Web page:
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regular-article-logo Tuesday, 05 March 2024

Coach Dravid knows the devil lies in details, sets sights on targets

Indian cricket is hoping for too much from ex-India cricketer, who made it clear on becoming coach that balancing long-term planning with short-term goals was his aim

Indranil Majumdar Published 21.11.21, 02:03 AM
India head coach Rahul Dravid inspects the pitch at Eden Gardens in Calcutta on Saturday, the eve of the final T20I against New Zealand.

India head coach Rahul Dravid inspects the pitch at Eden Gardens in Calcutta on Saturday, the eve of the final T20I against New Zealand. CAB Media and PTI

Two decades ago, Rahul Dravid and VVS Laxman changed the face of Indian cricket during their epochal 376-run partnership against Australia at Eden Gardens. It breathed fresh life into Sourav Ganguly’s team as they went on to win the series 2-1.

As Dravid takes his nascent steps as head coach of Team India, Laxman is waiting to take up his new responsibility as head of cricket at the National Cricket Academy. The Board of Control for Cricket in India has shown purpose in decision-making and remains resolute in its effort to push the side towards the next level.

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A significant trait of their stand on the fourth day of the that Test in 2001 had been their ability to deal with small aspects. ‘Come on buddy, one more over’, the two batsmen used to tell each other.

The focus was on achieving smaller goals. Both believed that when facing a big challenge, you cannot think about the bigger picture. It is the smaller goals that help you reach the ultimate target.

There was no surprise when Dravid made it clear on assuming charge that balancing long-term planning with short-term goals was his aim. Winning the T20I series against New Zealand was one of those smaller goals in his pursuit of the three ICC events scheduled in the next couple of years — the T20 World Cup in Australia next year, the ODI World Cup at home and the World Test Championship final in 2023.

Indian cricket is probably hoping for too much from Dravid after its eight-year drought at world events. But given his work ethics and propensity to make every small move count, there’s hope that the expectations won’t be misplaced.

Captain Rohit Sharma and other India players on arrival at the Calcutta airport.

Captain Rohit Sharma and other India players on arrival at the Calcutta airport. CAB Media and PTI

It would be naive to think that the Indians would take the inconsequential final T20I at Eden Gardens a bit easy on Sunday. A Ruturaj Gaikwad or an Avesh Khan may be tried out but, make no mistake, there will no let-up in intensity. Not without reason did Dravid inspect the Eden wicket on Saturday evening, hours after landing in the city, and inquired about how much it would help the pacers.

The subtle changes brought in by Dravid are already drawing much applause. The practice of handing over caps to debutants by former India players has been appreciated even by Sunil Gavaskar. Ajit Agarkar gave away the cap to Harshal Patel on Friday. This tradition had been started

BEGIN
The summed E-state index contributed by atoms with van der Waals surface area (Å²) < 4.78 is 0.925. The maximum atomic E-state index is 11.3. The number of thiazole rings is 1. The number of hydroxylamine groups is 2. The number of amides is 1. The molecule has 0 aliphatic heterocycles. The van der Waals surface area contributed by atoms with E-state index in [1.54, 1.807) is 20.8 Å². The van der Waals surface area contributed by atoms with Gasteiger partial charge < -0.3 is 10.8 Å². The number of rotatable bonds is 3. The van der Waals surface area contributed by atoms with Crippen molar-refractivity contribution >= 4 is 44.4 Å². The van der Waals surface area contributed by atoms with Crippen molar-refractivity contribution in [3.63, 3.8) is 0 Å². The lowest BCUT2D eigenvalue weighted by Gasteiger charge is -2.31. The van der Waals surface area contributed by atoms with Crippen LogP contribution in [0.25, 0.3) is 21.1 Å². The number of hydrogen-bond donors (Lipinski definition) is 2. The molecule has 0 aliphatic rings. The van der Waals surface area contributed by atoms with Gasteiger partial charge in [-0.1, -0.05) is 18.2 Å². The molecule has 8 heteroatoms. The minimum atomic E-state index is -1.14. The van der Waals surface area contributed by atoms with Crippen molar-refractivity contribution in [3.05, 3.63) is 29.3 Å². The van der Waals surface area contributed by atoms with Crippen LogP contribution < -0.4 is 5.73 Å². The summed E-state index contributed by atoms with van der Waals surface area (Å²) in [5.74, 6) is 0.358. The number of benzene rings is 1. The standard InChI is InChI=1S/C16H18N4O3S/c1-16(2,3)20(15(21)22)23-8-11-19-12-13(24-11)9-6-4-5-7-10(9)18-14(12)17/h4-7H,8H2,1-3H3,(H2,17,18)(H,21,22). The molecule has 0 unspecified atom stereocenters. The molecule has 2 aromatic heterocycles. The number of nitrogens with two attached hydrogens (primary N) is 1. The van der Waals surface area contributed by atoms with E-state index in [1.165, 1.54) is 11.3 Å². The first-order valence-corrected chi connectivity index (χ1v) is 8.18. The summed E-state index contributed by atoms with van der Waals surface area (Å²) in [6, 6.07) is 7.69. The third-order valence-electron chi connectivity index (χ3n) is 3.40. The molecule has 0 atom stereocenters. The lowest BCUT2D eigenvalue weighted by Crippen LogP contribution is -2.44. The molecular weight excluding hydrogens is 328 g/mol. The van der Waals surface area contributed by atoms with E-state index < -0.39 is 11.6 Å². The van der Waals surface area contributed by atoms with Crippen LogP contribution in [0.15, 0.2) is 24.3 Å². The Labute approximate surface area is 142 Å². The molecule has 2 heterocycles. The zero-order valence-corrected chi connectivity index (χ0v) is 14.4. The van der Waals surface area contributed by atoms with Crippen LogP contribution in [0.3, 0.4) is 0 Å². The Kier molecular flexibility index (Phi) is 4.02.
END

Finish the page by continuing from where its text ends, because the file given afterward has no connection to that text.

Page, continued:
by Anil Kumble but discontinued in the Virat Kohli-Ravi Shastri era.

But it is the results that matter and the preparation and process that Dravid always talks about. After the previous team management literally shut the door on Ravichandran Ashwin, the off-spinner has shown that he still has a lot to offer in the limited-overs variety.

New Zealand players at Ranchi airport on Saturday.

New Zealand players at Ranchi airport on Saturday. CAB Media and PTI

Since being shunted out of the white-ball team after the 2017 Champions Trophy, he has only evolved as a better finger spinner. The variations in pace, the carrom ball or

the loop in the delivery has made things difficult for the batsmen. In Rohit Sharma,

he has found a captain who trusts finger spinners’ wicket-taking abilities and the results are showing.

In the T20 World Cup, Ashwin’s six wickets came at an average of 10.50 and an economy of 5.25. In the two matches in this series, he has three wickets at an economy of 5.25.

Harshal’s performance has also been similarly encouraging on debut in Ranchi. Having gone through the rigours of domestic cricket for almost 10 years, he is adept at handling pressure.

Venkatesh Iyer has been another talented prospect since he fashioned Kolkata Knight Riders to the final of the IPL. Trying him as the sixth bowler could give Rohit more options, something that the think-tank would be keen to experiment.

These small aspects will help Dravid and the team attain their ultimate goal.

NUMBER GAMES

Total T20Is at Eden since 2011: 7
India: Played 3 Won 2 Lost 1
NZ: Played 1 Won 1
Won by team batting first: 2
⚫ Won by team batting second: 5

INDIA AT EDEN

Results
Oct. 29, 2011: Lost to
Eng by 6 wkts

March 19, 2016: Beat Pak by 6 wkts
Nov. 4, 2018: Beat WI
by 5 wkts

Highest total
120/9 (20 ovs):
vs Eng in 2011

Highest score
55 not out: Virat Kohli,
vs Pak in 2016

Best bowling
3/13: Kuldeep Yadav,
vs WI in 2018

NZ AT EDEN
Result

March 26, 2016: Beat Bangla by 75 runs
Highest total
⚫ NZ 145/8 in 20 ovs (2016)

Highest score
⚫ 42: Kane Williamson,
vs Bangla in 2016

Best bowling
⚫ 3/12: Grant Elliott,
vs Bangla in 2016

Mohandas Menon

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